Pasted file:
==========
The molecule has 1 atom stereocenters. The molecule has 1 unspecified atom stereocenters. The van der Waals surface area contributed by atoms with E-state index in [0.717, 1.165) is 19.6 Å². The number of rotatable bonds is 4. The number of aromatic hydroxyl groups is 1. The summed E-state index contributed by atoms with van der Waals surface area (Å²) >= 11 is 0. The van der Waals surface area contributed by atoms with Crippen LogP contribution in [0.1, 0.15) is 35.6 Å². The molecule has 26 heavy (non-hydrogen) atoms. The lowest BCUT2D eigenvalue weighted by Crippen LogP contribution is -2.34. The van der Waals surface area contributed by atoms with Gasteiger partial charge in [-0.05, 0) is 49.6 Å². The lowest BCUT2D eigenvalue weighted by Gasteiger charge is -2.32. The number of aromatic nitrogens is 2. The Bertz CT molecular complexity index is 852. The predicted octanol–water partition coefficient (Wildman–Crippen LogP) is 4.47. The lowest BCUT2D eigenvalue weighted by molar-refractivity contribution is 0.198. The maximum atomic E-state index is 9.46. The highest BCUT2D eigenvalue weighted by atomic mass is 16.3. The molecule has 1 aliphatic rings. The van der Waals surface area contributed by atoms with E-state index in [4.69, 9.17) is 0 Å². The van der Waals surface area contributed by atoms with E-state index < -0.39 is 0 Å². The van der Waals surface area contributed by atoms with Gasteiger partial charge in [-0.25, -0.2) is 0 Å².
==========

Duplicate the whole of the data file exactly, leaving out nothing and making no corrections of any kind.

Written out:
The molecule has 1 atom stereocenters. The molecule has 1 unspecified atom stereocenters. The van der Waals surface area contributed by atoms with E-state index in [0.717, 1.165) is 19.6 Å². The number of rotatable bonds is 4. The number of aromatic hydroxyl groups is 1. The summed E-state index contributed by atoms with van der Waals surface area (Å²) >= 11 is 0. The van der Waals surface area contributed by atoms with Crippen LogP contribution in [0.1, 0.15) is 35.6 Å². The molecule has 26 heavy (non-hydrogen) atoms. The lowest BCUT2D eigenvalue weighted by Crippen LogP contribution is -2.34. The van der Waals surface area contributed by atoms with Gasteiger partial charge in [-0.05, 0) is 49.6 Å². The lowest BCUT2D eigenvalue weighted by Gasteiger charge is -2.32. The number of aromatic nitrogens is 2. The Bertz CT molecular complexity index is 852. The predicted octanol–water partition coefficient (Wildman–Crippen LogP) is 4.47. The lowest BCUT2D eigenvalue weighted by molar-refractivity contribution is 0.198. The maximum atomic E-state index is 9.46. The highest BCUT2D eigenvalue weighted by atomic mass is 16.3. The molecule has 1 aliphatic rings. The van der Waals surface area contributed by atoms with E-state index in [4.69, 9.17) is 0 Å². The van der Waals surface area contributed by atoms with E-state index < -0.39 is 0 Å². The van der Waals surface area contributed by atoms with Gasteiger partial charge in [-0.25, -0.2) is 0 Å².